A Tale of Two Cities - now open for contributions


The Drum Book Club invites you to help profile A Tale of Two Cities by Charles Dickens. A heartbreaking story of tyranny and self-sacrifice, this masterful novel is many things: escape thriller, historical portrait, courtroom drama, revenge tragedy and love triangle. From its famous opening lines to its even more famous closing lines, this is one of Dickens' most powerful and poignant books.

A Tale of Two Cities has been selected for World Book Night on 23 April.

If you haven't read the book yet, you should be able to find it in your local bookstore or library, or you can get it here: 

US edition   UK edition    Free online edition

Many editions of the novel have extensive notes: by all means be guided by these, but don't copy them directly.  You may find it useful to consult (and quote) Thomas Carlyle's book, The French Revolution, available online.  Another useful source is Simon Schama's Citizens.

To contribute a bookmark, a review, a glossary term or a setting, start here.


Here are our suggestions for bookmarks:

5  a king with a large jaw and a queen with a plain face  [England]

5  a king with a large jaw and a queen with a fair face  [France]

5  the lords of the State preserves of loaves and fishes

5  Mrs Southcott

5  the Cock-lane ghost

5  a congress of British subjects in America

6  her sister of the shield and trident

6  making paper money and spending it

6  sentencing a youth to have his hands cut off

6  a certain movable framework [the Guillotine]

6  his tumbrils of the Revolution

6  in his character of 'the Captain'

7  musketeers went into St Giles's

7  burning people in the hand at Newgate

7  burning pamphlets at the door of Westminster Hall

8  as it lumbered up Shooter's Hill

9  a hand on the arm-chest before him

10 got down to skid the wheel for the descent

14 After that there gallop from Temple-bar

21 The little narrow, crooked town of Dover

22 a quantity of strolling about by night, and looking seaward [smuggling?]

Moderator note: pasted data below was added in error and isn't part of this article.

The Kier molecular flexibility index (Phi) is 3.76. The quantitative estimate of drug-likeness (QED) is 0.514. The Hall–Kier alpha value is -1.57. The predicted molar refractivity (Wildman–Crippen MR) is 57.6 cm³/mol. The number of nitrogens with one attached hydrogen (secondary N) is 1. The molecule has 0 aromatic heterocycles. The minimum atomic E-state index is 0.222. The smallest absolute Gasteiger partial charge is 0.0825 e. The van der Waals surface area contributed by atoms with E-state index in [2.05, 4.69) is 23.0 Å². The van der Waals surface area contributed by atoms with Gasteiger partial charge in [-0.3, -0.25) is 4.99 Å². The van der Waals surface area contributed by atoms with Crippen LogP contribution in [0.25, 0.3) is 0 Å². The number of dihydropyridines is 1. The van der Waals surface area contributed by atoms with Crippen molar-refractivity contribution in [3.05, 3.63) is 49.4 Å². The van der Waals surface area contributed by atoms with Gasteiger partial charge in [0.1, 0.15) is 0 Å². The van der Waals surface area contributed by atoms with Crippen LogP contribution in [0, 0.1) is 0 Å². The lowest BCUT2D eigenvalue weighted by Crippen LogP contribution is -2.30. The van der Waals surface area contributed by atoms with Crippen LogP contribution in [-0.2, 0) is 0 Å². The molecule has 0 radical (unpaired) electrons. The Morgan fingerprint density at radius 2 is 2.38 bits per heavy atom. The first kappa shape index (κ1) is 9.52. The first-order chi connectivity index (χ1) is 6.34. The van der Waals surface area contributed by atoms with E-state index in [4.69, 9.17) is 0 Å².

22 clear enough to allow the French coast to be seen

23 a hospital procession of negro cupids

26 turning an immense pecuniary Mangle

27 blank forms for the consignment of any one to the oblivion of a prison

29 like a Grenadier wooden measure

32 the suburb of Saint Antoine

32 the fabulous mill which ground old people young

34 The wine-shop was a corner shop [explain French wine shops - life cafes]

36 You are right, Jacques [use of name by all revolutionaries]

38 the two great towers of Notre-Dame

52 To the Barrier!

53 so remote from this little earth [astronomy understanding in Dickens' day]

55 Tellson's Bank by Temple Bar

56 fretted all the fat out of their parchments

56 ferocity worthy of Abyssinia or Ashantee

57 renouncing by proxy the works of darkness

57 Hanging-sword-alley, Whitefriars

59 I'm as sleepy as laudanum

62 They hanged at Tyburn, in those days

63 the Old Bailey was famous as a kind of deadly inn-yard

63 the pillory, a wise old institution

63 extensive transactions in blood-money

63 they paid to see the play in Bedlam

64 he'll be drawn on a hurdle to be half hanged

66 to send to Canada and North America

66 The court was all bestrewn with herbs and sprinkled with vinegar

67 hammer the nails into the scaffold

69 the very first action fought between the British troops and the Americans

70 Ever kicked down stairs? [penalty for cheating?]

75 how that quarrel had arisen [American war]

75 perhaps George Washington might gain almost as great a name in history as George the Third

76 that garrison-and-dockyard town [Chatham]

79 the State Trials

87 down Ludgate-hill to Fleet-street

89 a long winding-sheet